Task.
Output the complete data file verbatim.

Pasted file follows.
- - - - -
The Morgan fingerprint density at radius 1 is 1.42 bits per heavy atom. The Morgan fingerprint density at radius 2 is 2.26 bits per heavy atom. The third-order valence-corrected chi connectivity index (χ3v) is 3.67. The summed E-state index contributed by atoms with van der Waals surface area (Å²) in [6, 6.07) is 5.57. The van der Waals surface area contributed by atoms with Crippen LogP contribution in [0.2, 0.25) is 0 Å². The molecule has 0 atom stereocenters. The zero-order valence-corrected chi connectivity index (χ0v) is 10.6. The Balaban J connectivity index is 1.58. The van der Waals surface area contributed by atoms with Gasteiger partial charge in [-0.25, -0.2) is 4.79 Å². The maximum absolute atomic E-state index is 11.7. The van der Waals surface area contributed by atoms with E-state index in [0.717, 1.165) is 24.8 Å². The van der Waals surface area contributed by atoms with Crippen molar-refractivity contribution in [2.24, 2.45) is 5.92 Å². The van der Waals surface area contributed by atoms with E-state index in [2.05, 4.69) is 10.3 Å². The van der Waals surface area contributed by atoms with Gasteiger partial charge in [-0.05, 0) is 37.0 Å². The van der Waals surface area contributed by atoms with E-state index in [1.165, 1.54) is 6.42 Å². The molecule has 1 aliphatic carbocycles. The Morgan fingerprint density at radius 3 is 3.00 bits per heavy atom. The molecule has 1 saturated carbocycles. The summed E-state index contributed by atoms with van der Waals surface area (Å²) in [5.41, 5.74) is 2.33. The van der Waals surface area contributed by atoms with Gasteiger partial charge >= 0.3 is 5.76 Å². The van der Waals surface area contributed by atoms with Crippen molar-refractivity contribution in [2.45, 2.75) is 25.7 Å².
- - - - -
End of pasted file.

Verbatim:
The Morgan fingerprint density at radius 1 is 1.42 bits per heavy atom. The Morgan fingerprint density at radius 2 is 2.26 bits per heavy atom. The third-order valence-corrected chi connectivity index (χ3v) is 3.67. The summed E-state index contributed by atoms with van der Waals surface area (Å²) in [6, 6.07) is 5.57. The van der Waals surface area contributed by atoms with Crippen LogP contribution in [0.2, 0.25) is 0 Å². The molecule has 0 atom stereocenters. The zero-order valence-corrected chi connectivity index (χ0v) is 10.6. The Balaban J connectivity index is 1.58. The van der Waals surface area contributed by atoms with Gasteiger partial charge in [-0.25, -0.2) is 4.79 Å². The maximum absolute atomic E-state index is 11.7. The van der Waals surface area contributed by atoms with E-state index in [0.717, 1.165) is 24.8 Å². The van der Waals surface area contributed by atoms with Crippen molar-refractivity contribution in [2.24, 2.45) is 5.92 Å². The van der Waals surface area contributed by atoms with E-state index in [2.05, 4.69) is 10.3 Å². The van der Waals surface area contributed by atoms with Gasteiger partial charge in [-0.05, 0) is 37.0 Å². The van der Waals surface area contributed by atoms with E-state index in [1.165, 1.54) is 6.42 Å². The molecule has 1 aliphatic carbocycles. The Morgan fingerprint density at radius 3 is 3.00 bits per heavy atom. The molecule has 1 saturated carbocycles. The summed E-state index contributed by atoms with van der Waals surface area (Å²) in [5.41, 5.74) is 2.33. The van der Waals surface area contributed by atoms with Gasteiger partial charge >= 0.3 is 5.76 Å². The van der Waals surface area contributed by atoms with Crippen molar-refractivity contribution in [2.45, 2.75) is 25.7 Å².